Senate Republicans wrapped up their opening statements in the Trump impeachment trial yesterday, and the end point of their case can be summarized like this:

“He did it.  So what?”

It’s still not clear if any witnesses will ever be called.  Reporting by the Wall Street Journal last night suggested that McConnell does not yet have the votes to prevent witnesses–though he still has a lot of time to twist arms.  I’m starting to think it’s better for Democrats if Senate Republicans refuse to allow witnesses.  If Ambassador Bolton testifies, he only confirms what most of us already know.  Maybe a few people out in TV-land won’t believe Trump extorted Ukraine until Bolton confirms it, but his testimony won’t be enough to cause Senators to remove Trump from office.  And if Bolton is called, the GOP might also call Biden to smear his candidacy, as well as others.  If no witnesses are allowed, however, it gives Democrats an enormous club to beat incumbent Senators with in the 2020 election.  The trial was a sham!  Republicans don’t care about the truth or the rule of law!  Will Bolton’s testimony really change anything?  We gain a lot if the GOP covers up Trump’s corruption.

Republican attorneys in the Senate seemed to be hedging their bets that Bolton might eventually appear and confirm that Trump extorted Ukraine, and if so, their response will likely be, “So what?”  The ultimate issue is no different than it was when the whistle blower complaint first emerged.

Should a president be removed by impeachment for extorting with taxpayer dollars a foreign country to help him cheat an election?

Does Trump’s indisputable behavior warrant removal from office?  Any reasonable person would say Yes, his transgressions betrayed his oath and threaten the heart of our Democratic process.  But anyone wrapped up in Trump’s cult of personality would stick with No.  Certainly any Democrat doing what Trump did would be facing just as determined an impeachment effort from Republicans as is being mounted now against Trump.

Assuming Trump remains in office, we have to approach the 2020 election with the best possible strategy–and candidate.  With the Iowa caucuses looming next Monday, it’s worth reviewing a thought-provoking article in the New York Times by Ezra Klein.  He makes a compelling case that the dynamics at play within the Democratic party are different than the Republican party.  Under the right circumstances Republicans can win by appealing only to the most conservative part of their base, while Democrats can win only by appealing to a broader spectrum of voters that include centrists.  He makes this important point:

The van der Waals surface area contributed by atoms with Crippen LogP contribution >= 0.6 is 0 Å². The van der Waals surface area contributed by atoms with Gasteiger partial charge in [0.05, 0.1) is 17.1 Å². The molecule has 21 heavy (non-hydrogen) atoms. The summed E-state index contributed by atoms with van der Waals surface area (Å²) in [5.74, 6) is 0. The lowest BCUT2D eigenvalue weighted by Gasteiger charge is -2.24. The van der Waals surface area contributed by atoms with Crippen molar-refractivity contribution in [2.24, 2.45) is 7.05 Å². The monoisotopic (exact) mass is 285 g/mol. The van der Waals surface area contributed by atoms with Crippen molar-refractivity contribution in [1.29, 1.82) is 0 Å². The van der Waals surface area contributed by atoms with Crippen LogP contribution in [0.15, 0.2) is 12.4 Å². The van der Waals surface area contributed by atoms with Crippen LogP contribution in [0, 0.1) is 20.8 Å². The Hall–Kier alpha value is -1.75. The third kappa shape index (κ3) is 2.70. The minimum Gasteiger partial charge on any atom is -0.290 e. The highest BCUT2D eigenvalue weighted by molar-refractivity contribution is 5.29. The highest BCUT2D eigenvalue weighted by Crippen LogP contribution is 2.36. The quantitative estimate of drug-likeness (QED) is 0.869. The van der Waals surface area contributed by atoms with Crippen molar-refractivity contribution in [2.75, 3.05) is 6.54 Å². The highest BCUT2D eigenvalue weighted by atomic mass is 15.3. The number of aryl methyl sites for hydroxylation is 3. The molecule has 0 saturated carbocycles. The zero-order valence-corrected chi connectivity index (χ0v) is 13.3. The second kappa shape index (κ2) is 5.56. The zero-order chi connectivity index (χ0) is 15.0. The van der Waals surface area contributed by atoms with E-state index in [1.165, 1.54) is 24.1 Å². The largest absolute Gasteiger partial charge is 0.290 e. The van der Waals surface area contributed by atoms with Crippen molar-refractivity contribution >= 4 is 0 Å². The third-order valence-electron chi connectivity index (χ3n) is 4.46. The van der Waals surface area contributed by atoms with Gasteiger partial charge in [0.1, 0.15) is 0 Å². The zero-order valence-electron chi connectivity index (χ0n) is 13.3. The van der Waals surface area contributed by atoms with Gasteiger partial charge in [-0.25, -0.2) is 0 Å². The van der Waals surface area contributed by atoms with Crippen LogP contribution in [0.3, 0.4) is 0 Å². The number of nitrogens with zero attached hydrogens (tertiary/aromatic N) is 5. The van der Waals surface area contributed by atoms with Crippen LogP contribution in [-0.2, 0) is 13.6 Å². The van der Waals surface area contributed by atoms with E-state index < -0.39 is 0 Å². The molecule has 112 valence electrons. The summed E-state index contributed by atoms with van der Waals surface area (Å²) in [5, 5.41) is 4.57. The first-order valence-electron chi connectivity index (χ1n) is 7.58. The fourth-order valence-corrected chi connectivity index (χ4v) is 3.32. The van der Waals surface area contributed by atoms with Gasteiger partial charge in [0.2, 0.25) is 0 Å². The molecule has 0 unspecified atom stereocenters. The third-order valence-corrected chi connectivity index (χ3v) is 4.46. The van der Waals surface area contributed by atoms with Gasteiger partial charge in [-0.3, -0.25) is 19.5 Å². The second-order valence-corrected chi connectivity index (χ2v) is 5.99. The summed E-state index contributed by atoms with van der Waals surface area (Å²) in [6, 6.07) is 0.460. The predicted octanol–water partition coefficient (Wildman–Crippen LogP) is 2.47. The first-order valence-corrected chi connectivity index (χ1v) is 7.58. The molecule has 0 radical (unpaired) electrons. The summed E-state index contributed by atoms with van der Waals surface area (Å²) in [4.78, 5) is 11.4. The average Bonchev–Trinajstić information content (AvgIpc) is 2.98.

…winning the Democratic primary means winning liberal whites in New Hampshire and traditionalist blacks in South Carolina. It means talking to Irish Catholics in Boston and atheists in San Francisco. It means inspiring liberals without arousing the fears of moderates. It’s important preparation for the difficult, pluralistic work of governing, in which the needs and concerns of many different groups must be balanced against one another.

Here the link:

I will vote for ANY Democratic nominee chosen in the primary, and so will many of you.  But despite early polling data that shows many Dem candidates matching up well with Trump, I still question whether Senator Sanders (and to a much lesser degree Senator Warren) would be able to beat Trump in the swing states. At very least the  nomination of Sanders would incredibly risky, and its worth noting that the 2018 midterm successes by Democrats in swing districts like NY-19 occurred almost exclusively with centrist candidates.  Far left candidates did not do well in 2018.  I know a lot of moderate Democrats who are full-blooded capitalists wary of the most liberal wing of the party, and while they would never vote for Trump, some of them just might not vote at all–which is exactly what happened in 2016.  The largest factor in Trump’s win was voter apathy among liberals that kept thousands at home in states like Michigan and Wisconsin.  The margin of victory was small then and is likely to be small again in the states that matter.

Klein’s critique is worth considering.  I’ll post and discuss a similar critique tomorrow.

Keep resisting Trump and keep working to “vote his ass out of office.”

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